The closing down of Houston-based hedge fund Centaurus Energy Master Fund in May by its founder John Arnold in the light of low gas prices is indicative of the current situation in the gas trading market. “John Arnold is the guru [of gas trading], and if he is walking away from it, it is [a] sign,” said Melillo.
For energy trading, crude oil and spread markets are seeing more active hiring, Melillo said.
At the same time, petroleum engineering and geoscience professionals are in high demand, he added. There is a surge in hiring in the areas of midstream transportation and storage, as well as the service side for the upstream, such as drilling pad development, refinery construction and shipping services to deliver oil and gas from production sites to refineries, he said.
According to Melillo, the key reasons for the “continued dwindling down of the trading market” are low volatility and low gas prices. Added to that is regulatory uncertainty due to financial reform under the Dodd-Frank Wall Street Reform and Consumer Protection Act, he said.
In addition, less capital is available to hedge funds for trading, and the size of hedge funds is becoming much smaller, Melillo said.
Andy Nybo, principal at Tabb Group, said one of the reasons for decline in energy trader hiring is because Dodd-Frank will increasingly require clearing of over-the-counter swaps. OTC markets are traditionally manual and therefore more labor-intensive, because the “OTC trader is a trader with expertise who knows who is buying and who is selling,” he said. Due to Dodd-Frank, the swaps market is transitioning to become more automated, with fewer individuals involved in the process, he added.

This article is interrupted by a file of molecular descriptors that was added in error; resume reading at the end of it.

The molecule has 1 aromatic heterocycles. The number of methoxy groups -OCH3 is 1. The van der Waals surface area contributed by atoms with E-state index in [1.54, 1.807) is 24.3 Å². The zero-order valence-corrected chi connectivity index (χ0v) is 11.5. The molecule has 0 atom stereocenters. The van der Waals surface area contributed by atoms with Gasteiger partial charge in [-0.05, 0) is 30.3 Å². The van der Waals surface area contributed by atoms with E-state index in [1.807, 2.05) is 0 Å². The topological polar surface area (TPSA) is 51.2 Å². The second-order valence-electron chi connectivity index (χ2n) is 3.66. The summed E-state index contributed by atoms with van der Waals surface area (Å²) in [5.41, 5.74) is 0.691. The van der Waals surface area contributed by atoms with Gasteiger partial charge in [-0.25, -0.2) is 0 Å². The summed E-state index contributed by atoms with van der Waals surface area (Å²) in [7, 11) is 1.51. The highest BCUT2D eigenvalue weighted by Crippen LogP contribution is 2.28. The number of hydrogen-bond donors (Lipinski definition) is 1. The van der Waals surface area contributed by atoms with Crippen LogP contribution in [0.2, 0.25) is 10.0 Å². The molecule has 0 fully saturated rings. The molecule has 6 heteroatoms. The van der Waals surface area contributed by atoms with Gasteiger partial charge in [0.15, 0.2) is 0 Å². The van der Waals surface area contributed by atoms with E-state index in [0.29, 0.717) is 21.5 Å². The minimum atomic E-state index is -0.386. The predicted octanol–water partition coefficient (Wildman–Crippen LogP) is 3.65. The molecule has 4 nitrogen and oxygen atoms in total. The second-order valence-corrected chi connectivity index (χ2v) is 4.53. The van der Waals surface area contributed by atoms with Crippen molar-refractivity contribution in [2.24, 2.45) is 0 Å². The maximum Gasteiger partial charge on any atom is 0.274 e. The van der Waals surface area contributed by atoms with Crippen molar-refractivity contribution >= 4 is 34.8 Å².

Another reason behind the downturn is “economic malaise,” as energy prices trend lower, he said.
According to Nybo, the end of 2012 was a peculiar period when trading firms on both the buy and sell side, as well as hedge funds and proprietary trading houses, chose to close their books and walk away in order to start again in the new year due to uncertainty caused by US elections and the “fiscal cliff” situation. “Trading volumes in third and fourth quarter have declined precipitously,” he said.
Heather Leverett, a partner with Houston-based Optimus, a recruitment firm that specializes in hiring commodity traders, said she agrees the demand for hiring traders is down, and the primary reason is a lack of volatility. “Lack of potential return combined with increased overhead — reporting, process and technology requirements related to Dodd-Frank — creates an environment where hiring additional traders at a decreasing return would not make sense.”
According to a recruitment firm eFinancialCareers, commodities, trading and hedge funds were the top three fastest growing categories in 2011. Yet in 2012 these categories were “among top losers” in terms of new job postings.
“The number of positions listed in the hedge fund sector dropped 48%, while commodities positions saw a 47% drop-off. The only sector to do worse was derivatives, which is down 49% compared to last year,” according to an eFinancialCareers press release.
According to the firm, positions in compliance rose 8%, along with some growth in information technology and risk management.
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Source: Inside FERC’s Gas Market Report (18-Jan-13), written by Anastasia Gnezditskaia